I’m sure the majority of readers have heard some mention of the big announcement from late last week that Malifaux will be receiving an update to a 2nd edition, which is going to involve significant changes to the game we all know and love. Mike Marshall has done a fine job of rounding up all the information Wyrd has made available through numerous podcast outlets on his blog http://oldmanmyke.blogspot.com/, so I won’t feel the need to go through it all again here. I have to say that I was initially surprised to see the level of change that was coming to the game, as I was expecting more or less a pass-through and clean-up of the rules and a general rebalancing of some of the minions and masters considered to need an adjustment with any edition change. Instead, the game appears to be changing significantly, with complete rewrites to most models’ stats and significant alterations to the core rules of the game.
This was, understandably, a bit of a surprise.
The game is changing in some very exciting ways. An alteration in the way soulstones work will take a step to improve a potential imbalance between masters that directly interact with enemy models as opposed to those which play a support role. The current mechanism of burning a soulstone to add an additional card to your flip will be replaced by allowing a soulstone user to add positive twists to their flips and/or by using them to add a suit to their casting. I can imagine that Resurectionist crews will be thrilled with that second change, if they continue to have the same reliance on crows for their spells that they currently possess. They are also adding an ability to burn stones before your draw phase to draw an additional 2 cards before discarding back to your original hand size, thus improving your crew’s ability to utilize them if your master dies.
Perhaps the biggest change comes from the alteration to remove many of the abilities from most masters and minions and transferring them to “upgrades” which are purchased through soulstones while hiring the crew. Beyond general alterations to the characters themselves (one mention was made towards adding an ability to Seamus allowing him to bury himself and then spring from the shadows to attack enemy models) many of the abilities we associate with masters will be purchased individually, allowing for a greater degree of customization. I’m intrigued by this idea, as it allows for one to set the masters up to possess only the abilities you think will be needed for a particular game/crew/strategy and will increase the diversity of matchups when paired against the same master in multiple games. This upgrade system will also be available to a lesser extent for minions and what are newly going to be classified as “henchmen,” named minions that can potentially lead small crews on their own like The Judge.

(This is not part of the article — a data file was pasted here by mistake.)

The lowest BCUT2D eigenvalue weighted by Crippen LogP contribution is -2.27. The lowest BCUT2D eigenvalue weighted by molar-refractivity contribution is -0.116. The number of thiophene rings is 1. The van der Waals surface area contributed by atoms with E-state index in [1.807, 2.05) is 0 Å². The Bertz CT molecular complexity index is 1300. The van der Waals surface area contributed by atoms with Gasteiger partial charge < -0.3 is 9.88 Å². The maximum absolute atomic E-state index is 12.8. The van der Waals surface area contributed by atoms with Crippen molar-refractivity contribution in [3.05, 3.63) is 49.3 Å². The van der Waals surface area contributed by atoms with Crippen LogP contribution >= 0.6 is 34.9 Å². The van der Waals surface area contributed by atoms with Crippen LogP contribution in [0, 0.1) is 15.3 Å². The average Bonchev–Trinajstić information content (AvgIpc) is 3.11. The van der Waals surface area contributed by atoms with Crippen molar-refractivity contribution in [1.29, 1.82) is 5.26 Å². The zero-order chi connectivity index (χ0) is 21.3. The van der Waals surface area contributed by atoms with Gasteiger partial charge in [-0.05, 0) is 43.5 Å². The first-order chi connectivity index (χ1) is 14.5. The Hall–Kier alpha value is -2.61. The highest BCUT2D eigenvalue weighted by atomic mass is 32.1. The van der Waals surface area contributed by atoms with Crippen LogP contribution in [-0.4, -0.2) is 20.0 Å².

The game is also going to see an increased focus on schemes. All strategies will be shared, but the individual diversity in games will come from scheme selection rather than each player flipping their own strategy, and this will be reflected by an increase in points for the schemes themselves. To ensure the diversity of the games, players will assemble a pool of schemes from which players will pick at the beginning of the game, which should prevent players from taking only Kidnap when using the Neverborn or the ever-present bodyguard/hold out combination. This is another change that I’ll have to see in person to judge. I’m initially somewhat put off by the reduction in importance of the strategy to be worth only ½ the points available from schemes, but I suppose it’s possible that this just represents a bias introduced by playing Malifaux Classic for several years. Still, I’ll be curious to see if accomplishing strategies ends up being devalued compared to both players pushing for schemes, and whether the increase in points from the schemes themselves will actually lead to people leaving their schemes hidden, as the game designers have postulated. I do, however, enjoy the idea of the schemes relying on placement of so-called “Scheme Markers,” generic objective markers placed by minions which can be used either as intended or as a bluff to throw off the opponent, particularly when one of the schemes is essentially “lure enemy models to your scheme markers and blow them up.”